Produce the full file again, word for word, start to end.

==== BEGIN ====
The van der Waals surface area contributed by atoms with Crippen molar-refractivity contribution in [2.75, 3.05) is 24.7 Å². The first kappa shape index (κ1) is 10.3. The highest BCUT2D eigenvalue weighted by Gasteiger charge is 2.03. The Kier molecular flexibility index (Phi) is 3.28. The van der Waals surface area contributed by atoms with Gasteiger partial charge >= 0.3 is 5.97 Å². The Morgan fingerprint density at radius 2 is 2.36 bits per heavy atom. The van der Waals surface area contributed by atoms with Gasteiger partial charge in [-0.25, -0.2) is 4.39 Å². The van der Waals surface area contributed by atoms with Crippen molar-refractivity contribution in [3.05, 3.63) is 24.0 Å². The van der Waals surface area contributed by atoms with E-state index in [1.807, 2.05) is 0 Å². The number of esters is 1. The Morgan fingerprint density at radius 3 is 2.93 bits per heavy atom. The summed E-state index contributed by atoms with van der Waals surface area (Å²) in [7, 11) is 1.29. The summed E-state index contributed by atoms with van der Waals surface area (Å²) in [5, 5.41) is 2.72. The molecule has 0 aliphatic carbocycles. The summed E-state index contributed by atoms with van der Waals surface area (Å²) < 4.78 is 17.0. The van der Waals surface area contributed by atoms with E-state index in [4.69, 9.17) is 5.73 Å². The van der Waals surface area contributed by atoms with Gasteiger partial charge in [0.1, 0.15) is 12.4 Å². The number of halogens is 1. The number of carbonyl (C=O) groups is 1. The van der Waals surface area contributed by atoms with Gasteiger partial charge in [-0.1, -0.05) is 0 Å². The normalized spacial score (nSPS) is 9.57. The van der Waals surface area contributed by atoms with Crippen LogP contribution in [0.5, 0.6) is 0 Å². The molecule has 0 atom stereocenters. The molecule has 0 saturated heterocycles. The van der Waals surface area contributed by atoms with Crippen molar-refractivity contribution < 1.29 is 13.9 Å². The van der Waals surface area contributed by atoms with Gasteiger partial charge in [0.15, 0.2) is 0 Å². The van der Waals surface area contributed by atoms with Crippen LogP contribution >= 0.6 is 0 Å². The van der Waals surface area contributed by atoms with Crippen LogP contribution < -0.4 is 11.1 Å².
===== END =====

The van der Waals surface area contributed by atoms with Crippen molar-refractivity contribution in [2.75, 3.05) is 24.7 Å². The first kappa shape index (κ1) is 10.3. The highest BCUT2D eigenvalue weighted by Gasteiger charge is 2.03. The Kier molecular flexibility index (Phi) is 3.28. The van der Waals surface area contributed by atoms with Gasteiger partial charge >= 0.3 is 5.97 Å². The Morgan fingerprint density at radius 2 is 2.36 bits per heavy atom. The van der Waals surface area contributed by atoms with Gasteiger partial charge in [-0.25, -0.2) is 4.39 Å². The van der Waals surface area contributed by atoms with Crippen molar-refractivity contribution in [3.05, 3.63) is 24.0 Å². The van der Waals surface area contributed by atoms with E-state index in [1.807, 2.05) is 0 Å². The number of esters is 1. The Morgan fingerprint density at radius 3 is 2.93 bits per heavy atom. The summed E-state index contributed by atoms with van der Waals surface area (Å²) in [7, 11) is 1.29. The summed E-state index contributed by atoms with van der Waals surface area (Å²) in [5, 5.41) is 2.72. The molecule has 0 aliphatic carbocycles. The summed E-state index contributed by atoms with van der Waals surface area (Å²) < 4.78 is 17.0. The van der Waals surface area contributed by atoms with E-state index in [4.69, 9.17) is 5.73 Å². The van der Waals surface area contributed by atoms with Gasteiger partial charge in [0.1, 0.15) is 12.4 Å². The number of halogens is 1. The number of carbonyl (C=O) groups is 1. The van der Waals surface area contributed by atoms with Gasteiger partial charge in [-0.1, -0.05) is 0 Å². The normalized spacial score (nSPS) is 9.57. The van der Waals surface area contributed by atoms with Crippen LogP contribution in [0.5, 0.6) is 0 Å². The molecule has 0 atom stereocenters. The molecule has 0 saturated heterocycles. The van der Waals surface area contributed by atoms with Crippen molar-refractivity contribution < 1.29 is 13.9 Å². The van der Waals surface area contributed by atoms with Gasteiger partial charge in [0.15, 0.2) is 0 Å². The van der Waals surface area contributed by atoms with Crippen LogP contribution >= 0.6 is 0 Å². The van der Waals surface area contributed by atoms with Crippen LogP contribution < -0.4 is 11.1 Å².